With motor theft payouts in the UK up more than 20% in the first quarter of 2019 and keyless technology cited as among the drivers of car crime, AXA Insurance is calling on automakers to step up.
“The cost of car theft claims is rising but that trend can and must be reversed,” said customer claims director John Dacey in a statement sent to Insurance Business following the release of payout figures from the Association of British Insurers (ABI).
“Car buyers and owners are increasingly aware of the risks associated with keyless technology and they often take the right steps to protect their vehicle. We welcome those individual actions. But motor manufacturers must now up their game and ensure their vehicles are less exposed to hacking.”
According to the ABI, passive keyless entry systems can be exploited using the so-called relay attack technique wherein perpetrators are able to “fool” the vehicle and the key by using devices that capture and relay the signal needed to unlock and start the car.
The trade body reported that in the first three months of the year insurers settled 16,000 claims for the theft of or from a vehicle.
“This was up on the 14,000 for the same period last year, to the highest quarterly figure since 2012,” noted the ABI. “Insurers are now settling a car crime claim every eight minutes.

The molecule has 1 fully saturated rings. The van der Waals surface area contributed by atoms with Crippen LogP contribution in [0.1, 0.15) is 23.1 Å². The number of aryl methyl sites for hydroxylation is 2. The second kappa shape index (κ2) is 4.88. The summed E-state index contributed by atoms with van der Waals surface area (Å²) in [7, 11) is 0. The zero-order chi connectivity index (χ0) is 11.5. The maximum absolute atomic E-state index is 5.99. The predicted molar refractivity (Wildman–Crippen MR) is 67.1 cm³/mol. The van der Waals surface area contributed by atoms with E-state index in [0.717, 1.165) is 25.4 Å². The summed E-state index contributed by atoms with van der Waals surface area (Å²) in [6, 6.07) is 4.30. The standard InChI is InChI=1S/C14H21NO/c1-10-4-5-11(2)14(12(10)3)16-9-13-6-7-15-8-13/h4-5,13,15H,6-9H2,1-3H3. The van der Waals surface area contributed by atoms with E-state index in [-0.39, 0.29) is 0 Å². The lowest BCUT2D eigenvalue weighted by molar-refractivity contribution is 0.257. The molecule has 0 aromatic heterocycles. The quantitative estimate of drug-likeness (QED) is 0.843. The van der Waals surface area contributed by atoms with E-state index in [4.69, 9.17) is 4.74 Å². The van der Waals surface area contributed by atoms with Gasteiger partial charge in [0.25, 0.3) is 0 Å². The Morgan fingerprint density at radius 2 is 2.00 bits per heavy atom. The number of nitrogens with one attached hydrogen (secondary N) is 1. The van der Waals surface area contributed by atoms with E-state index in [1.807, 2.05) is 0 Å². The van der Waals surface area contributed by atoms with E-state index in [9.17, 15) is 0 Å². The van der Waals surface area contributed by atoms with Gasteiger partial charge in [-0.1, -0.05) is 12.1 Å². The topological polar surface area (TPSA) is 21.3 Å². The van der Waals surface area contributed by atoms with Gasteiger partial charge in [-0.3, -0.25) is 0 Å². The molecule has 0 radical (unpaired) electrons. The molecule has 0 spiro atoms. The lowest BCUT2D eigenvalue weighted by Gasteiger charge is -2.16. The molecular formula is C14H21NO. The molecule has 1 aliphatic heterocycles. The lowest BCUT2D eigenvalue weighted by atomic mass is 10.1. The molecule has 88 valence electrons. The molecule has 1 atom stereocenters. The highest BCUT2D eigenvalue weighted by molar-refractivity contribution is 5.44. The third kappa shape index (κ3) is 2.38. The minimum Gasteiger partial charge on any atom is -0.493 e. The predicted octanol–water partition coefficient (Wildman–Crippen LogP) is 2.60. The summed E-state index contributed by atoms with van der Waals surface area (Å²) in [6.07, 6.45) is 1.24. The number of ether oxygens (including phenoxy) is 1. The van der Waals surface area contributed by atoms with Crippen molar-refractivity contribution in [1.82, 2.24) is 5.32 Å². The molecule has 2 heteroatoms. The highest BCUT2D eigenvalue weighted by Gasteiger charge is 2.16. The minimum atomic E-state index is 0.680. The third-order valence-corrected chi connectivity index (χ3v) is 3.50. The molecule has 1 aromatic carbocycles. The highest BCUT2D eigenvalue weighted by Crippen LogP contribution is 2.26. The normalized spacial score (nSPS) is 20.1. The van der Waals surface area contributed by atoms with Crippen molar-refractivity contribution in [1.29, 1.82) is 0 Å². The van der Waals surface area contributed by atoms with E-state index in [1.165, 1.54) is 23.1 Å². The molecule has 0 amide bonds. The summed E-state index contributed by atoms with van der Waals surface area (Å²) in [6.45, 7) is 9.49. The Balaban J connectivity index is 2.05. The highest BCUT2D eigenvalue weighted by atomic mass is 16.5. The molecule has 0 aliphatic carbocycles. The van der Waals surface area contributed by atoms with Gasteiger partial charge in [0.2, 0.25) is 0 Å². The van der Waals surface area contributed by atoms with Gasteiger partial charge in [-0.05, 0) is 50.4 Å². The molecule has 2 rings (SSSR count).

“The cost of theft payouts, at £108 million, was up 22% on the same period last year, and works out at over £1.2 million paid to policyholders every day. In the last four years the overall cost of motor theft claims has doubled.”
Meanwhile, based on the ABI’s Motor Insurance Premium Tracker, the average premium currently stands at £466 – the lowest in two years. The association said this is likely to reflect some insurers passing on expected cost benefits in anticipation of Civil Liability Act reforms coming into effect.
Commenting on the issue of car crime, ABI’s motor insurance policy adviser Laurenz Gerger stated: “Car security has come on leaps and bounds but needs to keep pace with the ingenuity of car criminals. The rising number of theft claims being paid by insurers in part reflects the vulnerability of some cars to keyless relay theft.
“Action by motor manufacturers to tackle this high-tech vulnerability, allied with owners taking some simple, inexpensive precautions will help put the brakes on this unwelcome trend.”
Motoclaimguru Urges insurers
What insurers and the ABI is not responding to is the acknowledgement that not only are they active participants in this increase in theft of vehicles, but that they are also profiteering through the sale of salvaged vehicles via criminals laundering money.
Some Salvage agents accepts as much as £8000 in cash per person , No questions asked. These “salvaged vehicles” are in need of parts to repair them. The vehicles being stolen, and the parts being stolen from them are then being used to repair these “salvaged” vehicles that are then sold on, and the money is laundered!.
Insurers are also putting vehicles that have had parts stolen off them, back into the salvage and theft chain when disposing of the vehicles , contrary to recommendations of the salvage code. These being that where the disposal of salvage could contribute or illicit the theft of another vehicle, it should be removed from the chain. It is about time insurers took responsibility for their own actions rather than blaming consumers and every other man and dogs for situations and the rise in thefts for which they are their own creators.